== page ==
MP6045 - Transnational Cinemas

What will I learn on this module?

This module will introduce students to transnational cinema with an aim to help them understand creative practices and filmmaking contexts beyond Europe and North America. It will provide critical overviews of transnational cinema, migration and diaspora, national and anticolonial positionalities in relation to film movements, and production and distribution contexts. The module will enable students to critically engage not only with films beyond the western mainstream or arthouse cinema but also with how globalisation necessitates transnational collaborations as a survival strategy to counter Hollywood’s dominance in the global market. Students will also engage with debates and discussion on, for example, Transnational vs Global/World cinema, First/Second/Third Cinema, Imperfect Cinema/Aesthetics of Hunger and film manifestoes from the Global South. Through critical, historical, and productional sessions along with screenings of films, the module will enable students to produce critically informed work that challenges prevailing understanding about cinema furthering the goal of decolonising the film curriculum.

How will I learn on this module?

The module is taught via a lecture (two hours) and associated seminar/workshops (one hour) and peer learning sessions (one hour). The lectures will introduce students to key historical and conceptual issues, and relevant film examples. Seminar/workshop activities will strengthen student knowledge and critical and analytical reflection upon the issues under discussion. Peer learnings will be geared towards be geared to focus on developing practical work and to partake in film analysis (whereas seminars will be mostly aimed towards discussion of theoretical/conceptual elements). Finally, tutorials support students with specific issues, not least concerning assessment. Students are required to make positive contributions to the learning experience. Each week, students will be required to watch a relevant film that will provide a case-study for that week’s lecture and seminar. They are also expected to prepare for each seminar by undertaking the weekly required reading, made available via the e-learning portal. They are also encouraged to develop communication and teamwork skills by taking an active part in group seminar tasks.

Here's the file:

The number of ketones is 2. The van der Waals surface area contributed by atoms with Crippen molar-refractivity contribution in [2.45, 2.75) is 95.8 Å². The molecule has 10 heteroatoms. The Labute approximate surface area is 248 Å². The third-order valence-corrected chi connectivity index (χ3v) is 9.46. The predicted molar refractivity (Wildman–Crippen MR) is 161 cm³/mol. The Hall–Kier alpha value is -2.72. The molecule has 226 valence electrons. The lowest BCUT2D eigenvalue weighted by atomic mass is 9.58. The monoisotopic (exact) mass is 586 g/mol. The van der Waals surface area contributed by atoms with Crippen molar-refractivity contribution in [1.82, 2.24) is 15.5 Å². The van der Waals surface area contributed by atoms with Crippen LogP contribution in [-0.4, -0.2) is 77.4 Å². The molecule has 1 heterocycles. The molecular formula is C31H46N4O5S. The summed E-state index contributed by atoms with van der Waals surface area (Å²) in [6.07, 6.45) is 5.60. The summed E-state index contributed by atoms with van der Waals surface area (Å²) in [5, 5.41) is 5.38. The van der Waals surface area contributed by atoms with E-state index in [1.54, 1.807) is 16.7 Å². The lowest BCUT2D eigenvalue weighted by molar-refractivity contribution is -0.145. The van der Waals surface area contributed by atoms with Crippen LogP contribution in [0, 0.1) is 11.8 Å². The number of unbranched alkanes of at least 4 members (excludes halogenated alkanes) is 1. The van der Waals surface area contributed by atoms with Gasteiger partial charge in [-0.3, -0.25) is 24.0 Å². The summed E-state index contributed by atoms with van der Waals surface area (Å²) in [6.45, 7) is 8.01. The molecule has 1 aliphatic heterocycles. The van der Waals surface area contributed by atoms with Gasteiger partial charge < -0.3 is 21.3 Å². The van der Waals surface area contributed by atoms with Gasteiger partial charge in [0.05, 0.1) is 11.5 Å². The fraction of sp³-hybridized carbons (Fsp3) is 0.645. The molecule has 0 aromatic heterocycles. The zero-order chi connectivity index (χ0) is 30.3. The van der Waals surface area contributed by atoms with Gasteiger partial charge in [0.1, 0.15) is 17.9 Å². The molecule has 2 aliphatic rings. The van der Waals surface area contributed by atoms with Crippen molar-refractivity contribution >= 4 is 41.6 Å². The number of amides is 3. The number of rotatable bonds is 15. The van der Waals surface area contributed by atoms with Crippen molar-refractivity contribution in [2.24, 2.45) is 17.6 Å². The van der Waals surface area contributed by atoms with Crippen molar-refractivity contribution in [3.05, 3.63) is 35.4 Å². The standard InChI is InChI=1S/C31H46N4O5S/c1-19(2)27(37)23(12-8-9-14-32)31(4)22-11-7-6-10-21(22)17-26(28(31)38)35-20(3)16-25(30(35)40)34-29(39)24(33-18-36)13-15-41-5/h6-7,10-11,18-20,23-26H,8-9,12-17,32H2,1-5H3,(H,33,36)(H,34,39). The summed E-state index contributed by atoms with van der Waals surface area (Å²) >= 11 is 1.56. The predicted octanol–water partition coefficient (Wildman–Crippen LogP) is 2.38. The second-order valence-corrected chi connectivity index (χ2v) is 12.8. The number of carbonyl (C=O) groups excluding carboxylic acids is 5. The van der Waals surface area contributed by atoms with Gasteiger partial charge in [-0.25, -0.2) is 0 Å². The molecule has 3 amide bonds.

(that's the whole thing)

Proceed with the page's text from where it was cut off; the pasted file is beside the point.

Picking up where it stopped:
How will I be supported academically on this module?

The module combines critical and historical analysis with practical elements. As such, the teaching will combine critical lectures, critical seminars, and practice-oriented workshops. The critical elements provide conceptual tools and historical awareness of transnational cinema and should feed into the practical components. Class material (such as Powerpoint slides, links to film clips and discussion points) will be accessible via Blackboard, along with weekly essential and further reading material (see the Learning Resources and Activities folder to access all this material, organised by week). The electronic reading list will link you directly to key sources, allowing you to access them anytime and anywhere.

What will I be expected to read on this module?

All modules at Northumbria include a range of reading materials that students are expected to engage with. The reading list for this module can be found at:
(Reading List service online guide for academic staff this containing contact details for the Reading List team –

What will I be expected to achieve?